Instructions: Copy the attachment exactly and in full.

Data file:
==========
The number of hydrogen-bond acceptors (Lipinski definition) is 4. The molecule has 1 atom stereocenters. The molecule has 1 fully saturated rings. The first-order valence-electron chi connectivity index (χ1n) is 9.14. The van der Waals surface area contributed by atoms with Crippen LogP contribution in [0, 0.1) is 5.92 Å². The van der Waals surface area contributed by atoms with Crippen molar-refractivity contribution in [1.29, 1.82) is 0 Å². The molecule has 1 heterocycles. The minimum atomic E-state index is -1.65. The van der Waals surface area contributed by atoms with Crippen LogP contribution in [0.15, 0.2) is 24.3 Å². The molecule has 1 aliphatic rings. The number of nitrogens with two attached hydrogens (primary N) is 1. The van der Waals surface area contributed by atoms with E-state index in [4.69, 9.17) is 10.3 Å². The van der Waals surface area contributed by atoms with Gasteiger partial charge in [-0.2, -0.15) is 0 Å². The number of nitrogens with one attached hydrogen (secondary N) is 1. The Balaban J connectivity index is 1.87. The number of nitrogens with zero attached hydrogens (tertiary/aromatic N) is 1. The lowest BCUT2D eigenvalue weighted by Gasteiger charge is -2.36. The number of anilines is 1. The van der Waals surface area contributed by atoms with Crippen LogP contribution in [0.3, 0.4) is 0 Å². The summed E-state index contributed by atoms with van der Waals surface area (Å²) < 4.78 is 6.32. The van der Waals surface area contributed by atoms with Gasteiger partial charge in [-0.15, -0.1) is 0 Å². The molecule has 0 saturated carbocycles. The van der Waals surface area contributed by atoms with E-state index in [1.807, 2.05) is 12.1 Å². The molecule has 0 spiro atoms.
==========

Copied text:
The number of hydrogen-bond acceptors (Lipinski definition) is 4. The molecule has 1 atom stereocenters. The molecule has 1 fully saturated rings. The first-order valence-electron chi connectivity index (χ1n) is 9.14. The van der Waals surface area contributed by atoms with Crippen LogP contribution in [0, 0.1) is 5.92 Å². The van der Waals surface area contributed by atoms with Crippen molar-refractivity contribution in [1.29, 1.82) is 0 Å². The molecule has 1 heterocycles. The minimum atomic E-state index is -1.65. The van der Waals surface area contributed by atoms with Crippen LogP contribution in [0.15, 0.2) is 24.3 Å². The molecule has 1 aliphatic rings. The number of nitrogens with two attached hydrogens (primary N) is 1. The van der Waals surface area contributed by atoms with E-state index in [4.69, 9.17) is 10.3 Å². The van der Waals surface area contributed by atoms with Gasteiger partial charge in [-0.2, -0.15) is 0 Å². The number of nitrogens with one attached hydrogen (secondary N) is 1. The Balaban J connectivity index is 1.87. The number of nitrogens with zero attached hydrogens (tertiary/aromatic N) is 1. The lowest BCUT2D eigenvalue weighted by Gasteiger charge is -2.36. The number of anilines is 1. The van der Waals surface area contributed by atoms with Crippen LogP contribution in [0.3, 0.4) is 0 Å². The summed E-state index contributed by atoms with van der Waals surface area (Å²) < 4.78 is 6.32. The van der Waals surface area contributed by atoms with Gasteiger partial charge in [-0.15, -0.1) is 0 Å². The molecule has 0 saturated carbocycles. The van der Waals surface area contributed by atoms with E-state index in [1.807, 2.05) is 12.1 Å². The molecule has 0 spiro atoms.